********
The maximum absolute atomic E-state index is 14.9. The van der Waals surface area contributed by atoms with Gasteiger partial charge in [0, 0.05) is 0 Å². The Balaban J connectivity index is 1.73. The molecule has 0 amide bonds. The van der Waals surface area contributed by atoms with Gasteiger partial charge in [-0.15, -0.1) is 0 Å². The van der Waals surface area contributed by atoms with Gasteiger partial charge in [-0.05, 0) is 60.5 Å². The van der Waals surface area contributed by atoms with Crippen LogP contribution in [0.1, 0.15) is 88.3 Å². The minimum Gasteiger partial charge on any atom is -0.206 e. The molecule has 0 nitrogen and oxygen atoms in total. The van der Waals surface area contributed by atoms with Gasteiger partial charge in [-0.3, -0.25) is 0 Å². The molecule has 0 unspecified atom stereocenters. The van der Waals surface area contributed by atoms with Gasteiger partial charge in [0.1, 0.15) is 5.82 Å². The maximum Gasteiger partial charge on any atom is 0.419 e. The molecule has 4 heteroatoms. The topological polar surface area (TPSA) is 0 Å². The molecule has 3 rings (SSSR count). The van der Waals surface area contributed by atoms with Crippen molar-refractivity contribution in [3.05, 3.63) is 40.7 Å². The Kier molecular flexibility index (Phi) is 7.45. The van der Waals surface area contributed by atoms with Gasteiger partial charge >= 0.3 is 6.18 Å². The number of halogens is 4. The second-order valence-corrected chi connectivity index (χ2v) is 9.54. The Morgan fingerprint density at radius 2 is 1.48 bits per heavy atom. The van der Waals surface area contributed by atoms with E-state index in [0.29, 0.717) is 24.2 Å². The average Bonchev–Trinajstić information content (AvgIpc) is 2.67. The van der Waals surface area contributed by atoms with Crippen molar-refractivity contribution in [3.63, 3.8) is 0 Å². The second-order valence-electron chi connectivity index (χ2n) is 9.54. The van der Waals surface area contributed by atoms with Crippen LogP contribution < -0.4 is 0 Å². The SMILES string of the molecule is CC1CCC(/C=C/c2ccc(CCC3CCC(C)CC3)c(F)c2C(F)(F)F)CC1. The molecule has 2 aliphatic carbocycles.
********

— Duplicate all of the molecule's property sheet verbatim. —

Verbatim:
The maximum absolute atomic E-state index is 14.9. The van der Waals surface area contributed by atoms with Gasteiger partial charge in [0, 0.05) is 0 Å². The Balaban J connectivity index is 1.73. The molecule has 0 amide bonds. The van der Waals surface area contributed by atoms with Gasteiger partial charge in [-0.15, -0.1) is 0 Å². The van der Waals surface area contributed by atoms with Gasteiger partial charge in [-0.05, 0) is 60.5 Å². The van der Waals surface area contributed by atoms with Crippen LogP contribution in [0.1, 0.15) is 88.3 Å². The minimum Gasteiger partial charge on any atom is -0.206 e. The molecule has 0 nitrogen and oxygen atoms in total. The van der Waals surface area contributed by atoms with Gasteiger partial charge in [-0.3, -0.25) is 0 Å². The molecule has 0 unspecified atom stereocenters. The van der Waals surface area contributed by atoms with Gasteiger partial charge in [0.1, 0.15) is 5.82 Å². The maximum Gasteiger partial charge on any atom is 0.419 e. The molecule has 4 heteroatoms. The topological polar surface area (TPSA) is 0 Å². The molecule has 3 rings (SSSR count). The van der Waals surface area contributed by atoms with Crippen molar-refractivity contribution in [3.05, 3.63) is 40.7 Å². The Kier molecular flexibility index (Phi) is 7.45. The van der Waals surface area contributed by atoms with Gasteiger partial charge >= 0.3 is 6.18 Å². The number of halogens is 4. The second-order valence-corrected chi connectivity index (χ2v) is 9.54. The Morgan fingerprint density at radius 2 is 1.48 bits per heavy atom. The van der Waals surface area contributed by atoms with E-state index in [0.29, 0.717) is 24.2 Å². The average Bonchev–Trinajstić information content (AvgIpc) is 2.67. The van der Waals surface area contributed by atoms with Crippen molar-refractivity contribution in [3.63, 3.8) is 0 Å². The second-order valence-electron chi connectivity index (χ2n) is 9.54. The van der Waals surface area contributed by atoms with Crippen LogP contribution < -0.4 is 0 Å². The SMILES string of the molecule is CC1CCC(/C=C/c2ccc(CCC3CCC(C)CC3)c(F)c2C(F)(F)F)CC1. The molecule has 2 aliphatic carbocycles.